Another day in New Orleans at the Annual Conference of the Association of American Geographies. In my last blog, I raised the interesting question “What sort of policy is required for what sort of regional outcome?“. The answer to this question is difficult, but some of the discussions at this conference would suggest that any answer should address the following issues:
- As this is a conference of academics, there is a call for further micro case studies. There is a debate here amongst academics interested in developing a macro or more conceptual approach and those arguing for a more detailed firm, sector and regional research. We need both levels of analysis.
- A key issue involves the focus of analysis. Should the focus be on firms and employees? Or perhaps more on what is produced and sold and how it is sold? The latter is an important issue as the simple division of the economy between services and manufacturing has been challenged for many years. Thus, many service firms have become similar to manufacturing firms and many service firms more like manufacturing providers. I covered this debate, a few years ago, in my writings on manu-service economies and the rise of hybrid production systems (See references below). The key issue is that we need to focus more on how value is created through the creation of products – and products also include services.
- We do need to understand the ways in which economic processes are place-based and these place-based attachments result in different processes, practices and outcomes. Geography still matters. This highlights the need for locally sensitive policy development. The answer to the question posed in the title of this blog is that policy should be built up from the bottom to reflect the variety, diversity and difference that exists within a specific city-region. Consequently, policy development or facilitation in the West Midlands will be different to that required for Manchester or Leeds. It is also worth noting that within the West Midlands different policy interventions will be required to support the different types of local economy that exist across the region. The West Midlands is an economy of many economies.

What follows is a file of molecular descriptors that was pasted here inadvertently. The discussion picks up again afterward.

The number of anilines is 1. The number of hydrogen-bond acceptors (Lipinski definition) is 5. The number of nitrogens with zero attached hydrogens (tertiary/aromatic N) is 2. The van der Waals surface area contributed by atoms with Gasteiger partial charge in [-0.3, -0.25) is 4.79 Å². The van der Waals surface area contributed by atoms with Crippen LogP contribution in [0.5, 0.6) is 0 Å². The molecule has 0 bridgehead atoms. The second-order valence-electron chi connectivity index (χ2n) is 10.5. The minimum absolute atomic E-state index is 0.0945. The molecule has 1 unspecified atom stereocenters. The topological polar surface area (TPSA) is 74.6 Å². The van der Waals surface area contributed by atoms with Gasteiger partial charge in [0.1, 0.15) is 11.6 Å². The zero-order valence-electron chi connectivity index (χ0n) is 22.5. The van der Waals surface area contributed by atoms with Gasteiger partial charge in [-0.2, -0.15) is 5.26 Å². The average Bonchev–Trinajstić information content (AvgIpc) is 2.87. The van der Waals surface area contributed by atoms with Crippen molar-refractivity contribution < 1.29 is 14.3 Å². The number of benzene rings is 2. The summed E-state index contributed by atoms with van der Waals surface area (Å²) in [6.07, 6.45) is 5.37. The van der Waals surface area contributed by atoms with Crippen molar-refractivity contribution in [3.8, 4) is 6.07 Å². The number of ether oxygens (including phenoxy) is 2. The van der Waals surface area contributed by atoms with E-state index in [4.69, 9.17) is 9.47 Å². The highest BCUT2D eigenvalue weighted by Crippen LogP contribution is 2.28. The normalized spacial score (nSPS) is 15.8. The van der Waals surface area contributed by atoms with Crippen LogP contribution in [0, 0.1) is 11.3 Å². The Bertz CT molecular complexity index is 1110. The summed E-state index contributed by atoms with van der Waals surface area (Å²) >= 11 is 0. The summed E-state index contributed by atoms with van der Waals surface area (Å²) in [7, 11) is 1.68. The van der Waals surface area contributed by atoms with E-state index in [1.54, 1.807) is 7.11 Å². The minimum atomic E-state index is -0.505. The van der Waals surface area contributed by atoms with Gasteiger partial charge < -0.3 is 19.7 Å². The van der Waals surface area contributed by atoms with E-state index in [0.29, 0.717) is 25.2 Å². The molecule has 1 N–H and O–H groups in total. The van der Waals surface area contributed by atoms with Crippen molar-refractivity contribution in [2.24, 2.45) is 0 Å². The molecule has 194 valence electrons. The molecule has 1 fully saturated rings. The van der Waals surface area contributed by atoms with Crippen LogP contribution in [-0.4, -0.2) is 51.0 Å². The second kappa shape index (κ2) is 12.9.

- A key issue is the connectivity of a place or a city-region. Here the emphasis is on wires and cables and the Internet. Thus, who pays for investments in what the US now terms “intelligent infrastructure” rather than smart infrastructure. Successful places are the best-connected places, but connectivity comes at a cost. It is critical that the West Midlands invests in the intelligent infrastructure that will continue to transform economic activity.
- Data is everything in the new emerging economy. It is important that open access data platforms exist in the West Midlands that provide an opportunity for individuals to access data and to engage in open innovation that might lead to the emergence of new products, firms and even industries. This is all about the development platform-based economy.
- Economic activity and knowledge transfer is a ‘contact sport’. This means that online activity is important, but even more important are face-to-face encounters – meeting people and exchanging ideas. The importance of contact in knowledge exchange explains my presence in New Orleans. Some of the recent academic literature highlights the importance of “temporary clustering” in knowledge exchange. Temporary clusters are, for example, trade fairs, conferences – any event in which people come together to discuss and exchange ideas. Such events are one type of glue that binds regional and international economies together.
Daniels, P.W. and Bryson, J.R. (2002) Manufacturing Services and Servicing Manufacturing: changing forms of production in advanced capitalist economies, Urban Studies, 39, 5-6: 977- 991
Bryson, J.R. (2009), Hybrid Manufacturing Systems and Hybrid Products: Services, Production and Industrialisation, University of Aachen: Aachen, Open access
Bryson, J.R. (2010), Service Innovation and Manufacturing Innovation: Bundling and Blending Services and Products in Hybrid Production Systems to Produce Hybrid Products, in Gallouj F. (Ed), Handbook on Innovation in Services, Edward Elgar: Cheltenham: 679-700
This blog was written by Professor John Bryson, City-REDI, Professor of Enterprise and Economic Geography, University of Birmingham.
The views expressed in this analysis post are those of the authors and not necessarily those of City-REDI or the University of Birmingham
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